And although Juve didn't exactly sparkle over the course of the 90 minutes, Milan spent much of the time on the back foot defending its lead. (Which, to be fair, the Rossoneri did exceptionally well: Philippe Mexes looked like the player he was supposed to be; Mario Yepes rolled back the years; and Kevin Constant looked as if he'd been playing leftback all his life.)
Juve could still benefit from a top-drawer centerforward. And you wonder whether the squad wouldn't be better off if it could be rotated a little more without a drop-off in performance.
But Antonio Conte is back in less than two weeks. And Juve still look the likeliest champions in Serie A.
Mourinho under the cosh?
Jose Mourinho says he's "neither pessimistic nor optimistic" after Saturday's 1-0 setback at Betis that, coupled with Barcelona’s 4-0 hammering of Levante, sees Real Madrid slip 11 points behind Barca.
If Real is going to have a real shot at defending the Liga title, the line in the sand needs to be drawn this weekend in the Madrid derby, when Atletico takes the short trip across town. Anything other than a home victory could see Barca out of sight. It also would galvanize Atletico into thinking that, yes, the "colchoneros" can make it a two-horse race.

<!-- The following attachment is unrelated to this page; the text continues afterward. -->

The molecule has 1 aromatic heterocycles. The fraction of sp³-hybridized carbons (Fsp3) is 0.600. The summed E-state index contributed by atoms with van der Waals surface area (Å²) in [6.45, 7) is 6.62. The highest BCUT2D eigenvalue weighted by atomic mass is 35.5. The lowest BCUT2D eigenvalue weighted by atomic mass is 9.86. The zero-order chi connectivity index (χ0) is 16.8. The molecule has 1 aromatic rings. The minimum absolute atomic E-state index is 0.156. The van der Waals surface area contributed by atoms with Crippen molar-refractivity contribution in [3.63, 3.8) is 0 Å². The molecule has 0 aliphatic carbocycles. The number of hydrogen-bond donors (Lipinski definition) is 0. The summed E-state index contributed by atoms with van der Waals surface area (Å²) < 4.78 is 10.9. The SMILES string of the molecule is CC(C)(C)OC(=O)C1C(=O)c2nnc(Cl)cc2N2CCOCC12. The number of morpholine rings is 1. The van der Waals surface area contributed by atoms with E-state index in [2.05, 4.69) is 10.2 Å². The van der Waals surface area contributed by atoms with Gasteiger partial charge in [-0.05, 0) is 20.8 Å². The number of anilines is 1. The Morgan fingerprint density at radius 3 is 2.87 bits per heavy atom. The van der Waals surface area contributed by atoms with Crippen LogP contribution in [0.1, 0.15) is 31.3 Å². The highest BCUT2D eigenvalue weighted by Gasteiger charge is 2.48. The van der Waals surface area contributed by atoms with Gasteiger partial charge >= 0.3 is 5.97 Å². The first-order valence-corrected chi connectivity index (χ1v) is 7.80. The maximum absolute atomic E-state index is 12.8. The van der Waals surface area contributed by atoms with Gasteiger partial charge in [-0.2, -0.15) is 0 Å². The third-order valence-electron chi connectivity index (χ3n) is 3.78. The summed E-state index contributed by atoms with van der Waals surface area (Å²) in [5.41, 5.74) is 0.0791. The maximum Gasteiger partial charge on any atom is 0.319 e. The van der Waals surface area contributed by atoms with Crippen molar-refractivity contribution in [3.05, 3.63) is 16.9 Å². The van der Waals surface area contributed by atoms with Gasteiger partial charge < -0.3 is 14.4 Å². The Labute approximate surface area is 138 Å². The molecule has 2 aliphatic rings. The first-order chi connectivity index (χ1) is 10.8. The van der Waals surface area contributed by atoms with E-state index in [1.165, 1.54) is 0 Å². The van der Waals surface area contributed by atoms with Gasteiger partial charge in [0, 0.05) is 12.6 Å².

At the same time, though, let's remember why Mourinho was called to the Bernabeu in the first place: to win the club's 10th European Cup. Pull that off -- or come convincingly close, as he did last season -- and he'll have his get-out-of-jail card. Stumble in Europe as well and it could get hairy.
There are enough people in the Real Madrid sphere -- at club level, among former officials and in the media -- who either don't like him or would be ready to turn on him if they sense his power waning.
Redknapp should ring the changes with care
Harry Redknapp was unveiled today as manager of Queens Park Rangers, and all the talk is about "great escapes," "Harry Houdini," "wheeling and dealing" and the usual cliches associated with him.
If Redknapp's previous modus operandi is anything to go by, you expect him to buy and sell aplenty in January. That may well be the case, as it's true that this current QPR squad is dysfunctional and poorly put together.